Court's Decision Confusing, Anti-Coke Struggle to Intensify

For Immediate Release
June 3, 2005

R. Ajayan, Plachimada Solidarity Committee (India) Tel: +91 98471 42513
Amit Srivastava, India Resource Center E: info(AT)IndiaResource.org Tel: +44 7731 865 591 (UK)

Plachimada, India: In an unprecedented move, a division bench of the High Court of Kerala on June 1, 2005 has directed the Perumatty panchayat (village council) to renew Coca-Cola's license to re-open its bottling plant in Plachimada, Kerala, in southern India.

The High Court's decision is confusing because the Coca-Cola company has not met the conditions necessary by law to re-open its plant. Local groups in Plachimada and Kerala, along with national and international groups, have vowed to increase the pressure on the Coca-Cola company.

The Perumatty panchayat had refused to renew Coca-Cola's license on April 26, 2005 because the company failed to provide the necessary permits required by law.

The High Court has further ruled that if the license is not granted, the Coca-Cola could resume operations nevertheless.

Coca-Cola's bottling plant in Plachimada in the southern state of Kerala has remained shut down since March 2004 because the local village council has refused to renew Coca-Cola's license to operate. Local groups have been campaigning actively for over three years to hold Coca-Cola accountable for creating severe water shortages as well as polluting the groundwater and soil.

The June 1st decision by the Kerala High Court has been received very unfavorably by a wide cross-section of the community.

"The decision to allow Coca-Cola to resume operations is problematic on many counts," said R. Ajayan of the Plachimada Solidarity Committee. "It undermines the power of the panchayat, it goes against the High Court's own recent decisions, and it allows a company to operate without being compliant of the laws," continued Ajayan.

Honorable Justice Shri V.R. Krishna Iyer, a former Supreme Court judge and an internationally respected personality, has also come out strongly against the latest decision. "When license has been refused for the Coca-Cola (company) by the local authority which is necessary under the Municipal Law, the court cannot hold that, in certain circumstances, the license may be deemed to have been granted, thus nullifying the statute," said Honorable Justice Shri V.R. Krishna Iyer in a prepared statement. The statement also accuses the Coca-Cola company, a 'powerful litigant', of 'bench shopping' in order to get a favorable judgment.

The Coca-Cola company is the subject of intense campaigns all across India, accusing it of creating severe water shortages and well as polluting the groundwater and soil.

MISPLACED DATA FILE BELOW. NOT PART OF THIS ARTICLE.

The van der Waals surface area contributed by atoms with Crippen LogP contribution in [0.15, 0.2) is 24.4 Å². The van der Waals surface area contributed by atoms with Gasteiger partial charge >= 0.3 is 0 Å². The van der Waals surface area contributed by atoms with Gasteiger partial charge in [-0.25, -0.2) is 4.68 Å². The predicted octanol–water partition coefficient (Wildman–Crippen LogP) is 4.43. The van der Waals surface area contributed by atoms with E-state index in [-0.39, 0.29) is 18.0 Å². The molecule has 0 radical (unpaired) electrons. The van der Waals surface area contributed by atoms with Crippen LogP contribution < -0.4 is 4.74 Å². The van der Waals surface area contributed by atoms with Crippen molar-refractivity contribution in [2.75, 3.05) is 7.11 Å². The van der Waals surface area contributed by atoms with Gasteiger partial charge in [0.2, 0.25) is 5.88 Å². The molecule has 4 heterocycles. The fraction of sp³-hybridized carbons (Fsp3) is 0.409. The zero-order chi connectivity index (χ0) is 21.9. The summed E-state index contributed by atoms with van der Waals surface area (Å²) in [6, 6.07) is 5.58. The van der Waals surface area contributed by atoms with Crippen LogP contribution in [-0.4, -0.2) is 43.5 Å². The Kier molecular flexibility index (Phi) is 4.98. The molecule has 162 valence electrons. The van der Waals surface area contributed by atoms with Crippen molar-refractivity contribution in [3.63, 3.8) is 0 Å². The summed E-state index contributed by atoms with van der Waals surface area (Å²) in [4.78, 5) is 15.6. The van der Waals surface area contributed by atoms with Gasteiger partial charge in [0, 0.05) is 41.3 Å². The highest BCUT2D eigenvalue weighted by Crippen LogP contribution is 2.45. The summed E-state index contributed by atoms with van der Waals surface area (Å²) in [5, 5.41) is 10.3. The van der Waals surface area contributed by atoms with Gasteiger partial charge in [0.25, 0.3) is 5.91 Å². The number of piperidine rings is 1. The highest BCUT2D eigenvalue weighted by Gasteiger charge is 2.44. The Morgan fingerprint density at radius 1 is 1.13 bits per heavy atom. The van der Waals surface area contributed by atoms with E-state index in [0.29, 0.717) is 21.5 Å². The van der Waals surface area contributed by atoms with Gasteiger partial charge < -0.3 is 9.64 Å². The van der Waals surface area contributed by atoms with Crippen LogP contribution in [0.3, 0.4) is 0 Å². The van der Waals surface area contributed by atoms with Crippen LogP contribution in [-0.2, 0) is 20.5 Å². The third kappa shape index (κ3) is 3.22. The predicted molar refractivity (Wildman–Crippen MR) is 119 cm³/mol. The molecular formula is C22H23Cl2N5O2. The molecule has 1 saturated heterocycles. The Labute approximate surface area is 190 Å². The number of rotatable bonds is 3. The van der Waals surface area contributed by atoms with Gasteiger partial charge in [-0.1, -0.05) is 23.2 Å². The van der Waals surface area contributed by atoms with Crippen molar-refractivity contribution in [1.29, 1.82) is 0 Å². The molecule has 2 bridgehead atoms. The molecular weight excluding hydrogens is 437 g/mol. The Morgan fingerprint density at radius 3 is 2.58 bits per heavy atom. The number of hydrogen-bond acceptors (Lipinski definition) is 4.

"Coca-Cola is using dubious methods to force its plant to re-open but the community has resoundingly rejected the company. It doesn't make sense, business or otherwise, to operate when you are not welcome and company should pack up and leave," said Amit Srivastava of the India Resource Center.

Coca-Cola will find it difficult to re-open its factory in Plachimada because many issues remain outstanding.

The Perumatty panchayat has appealed the High Court's past decision of April 7, 2005 to the Supreme Court in India, and the appeal is scheduled to be heard in the Supreme Court. The April 7 ruling by a division bench of the Kerala High Court allowed the Coca-Cola company to extract up to half million liters of water per day, under normal rainfall conditions.

The recent decision by the High Court is also baffling because the Coca-Cola plant has not complied with the directives of the Supreme Court Monitoring Committee on Hazardous Waste (SCMC), a committee set up by the Supreme Court of India. The SCMC had cited the Coca-Cola company for various violations, and had instructed the Kerala State Pollution Control Board to ensure that the company installs new systems to treat wastewater as well as provide piped drinking water to community residents around the bottling plant.

One of the conditions set forth by the Kerala High Court on April 7, 2005 was that Coca-Cola furnish the necessary permits, including a permit from the Kerala State Pollution Control Board (KSPCB), to the panchayat for the renewal of the license. However, the health minister of Kerala, K.K. Ramachandran, had stated that the KSPCB will not issue a permit to Coca-Cola.

On April 26, the panchayat refused to renew Coca-Cola's license because the necessary permits were not presented.

The current ruling allows the Coca-Cola facility to operate without being compliant of the laws in India.

For more information, visit www.IndiaResource.org


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